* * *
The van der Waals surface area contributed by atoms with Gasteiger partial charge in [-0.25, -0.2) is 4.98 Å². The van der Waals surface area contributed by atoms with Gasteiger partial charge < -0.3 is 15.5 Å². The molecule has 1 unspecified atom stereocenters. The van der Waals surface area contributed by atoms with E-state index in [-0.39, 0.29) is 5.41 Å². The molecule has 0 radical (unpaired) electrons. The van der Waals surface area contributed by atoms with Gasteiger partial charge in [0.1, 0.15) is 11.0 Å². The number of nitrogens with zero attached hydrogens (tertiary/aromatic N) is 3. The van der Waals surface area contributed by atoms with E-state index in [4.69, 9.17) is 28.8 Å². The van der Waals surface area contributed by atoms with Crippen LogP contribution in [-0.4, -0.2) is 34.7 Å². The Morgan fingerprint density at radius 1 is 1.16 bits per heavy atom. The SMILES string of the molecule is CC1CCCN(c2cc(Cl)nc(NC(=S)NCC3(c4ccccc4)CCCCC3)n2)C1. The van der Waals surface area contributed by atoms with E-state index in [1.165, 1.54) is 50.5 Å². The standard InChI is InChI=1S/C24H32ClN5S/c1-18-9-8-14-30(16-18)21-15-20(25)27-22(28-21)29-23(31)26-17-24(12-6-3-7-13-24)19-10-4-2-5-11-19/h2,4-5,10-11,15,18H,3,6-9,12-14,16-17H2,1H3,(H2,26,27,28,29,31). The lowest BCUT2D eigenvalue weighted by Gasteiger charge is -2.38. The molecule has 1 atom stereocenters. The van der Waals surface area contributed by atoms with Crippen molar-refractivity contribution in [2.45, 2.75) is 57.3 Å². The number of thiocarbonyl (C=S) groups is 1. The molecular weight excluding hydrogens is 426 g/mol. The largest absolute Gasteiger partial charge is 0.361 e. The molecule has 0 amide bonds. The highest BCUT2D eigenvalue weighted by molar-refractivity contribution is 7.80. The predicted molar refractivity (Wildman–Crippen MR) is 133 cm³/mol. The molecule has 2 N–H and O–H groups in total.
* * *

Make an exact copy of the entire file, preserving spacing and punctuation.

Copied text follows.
The van der Waals surface area contributed by atoms with Gasteiger partial charge in [-0.25, -0.2) is 4.98 Å². The van der Waals surface area contributed by atoms with Gasteiger partial charge < -0.3 is 15.5 Å². The molecule has 1 unspecified atom stereocenters. The van der Waals surface area contributed by atoms with E-state index in [-0.39, 0.29) is 5.41 Å². The molecule has 0 radical (unpaired) electrons. The van der Waals surface area contributed by atoms with Gasteiger partial charge in [0.1, 0.15) is 11.0 Å². The number of nitrogens with zero attached hydrogens (tertiary/aromatic N) is 3. The van der Waals surface area contributed by atoms with E-state index in [4.69, 9.17) is 28.8 Å². The van der Waals surface area contributed by atoms with Crippen LogP contribution in [-0.4, -0.2) is 34.7 Å². The Morgan fingerprint density at radius 1 is 1.16 bits per heavy atom. The SMILES string of the molecule is CC1CCCN(c2cc(Cl)nc(NC(=S)NCC3(c4ccccc4)CCCCC3)n2)C1. The van der Waals surface area contributed by atoms with E-state index in [1.165, 1.54) is 50.5 Å². The standard InChI is InChI=1S/C24H32ClN5S/c1-18-9-8-14-30(16-18)21-15-20(25)27-22(28-21)29-23(31)26-17-24(12-6-3-7-13-24)19-10-4-2-5-11-19/h2,4-5,10-11,15,18H,3,6-9,12-14,16-17H2,1H3,(H2,26,27,28,29,31). The lowest BCUT2D eigenvalue weighted by Gasteiger charge is -2.38. The molecule has 1 atom stereocenters. The van der Waals surface area contributed by atoms with Crippen molar-refractivity contribution in [2.45, 2.75) is 57.3 Å². The number of thiocarbonyl (C=S) groups is 1. The molecular weight excluding hydrogens is 426 g/mol. The largest absolute Gasteiger partial charge is 0.361 e. The molecule has 0 amide bonds. The highest BCUT2D eigenvalue weighted by molar-refractivity contribution is 7.80. The predicted molar refractivity (Wildman–Crippen MR) is 133 cm³/mol. The molecule has 2 N–H and O–H groups in total.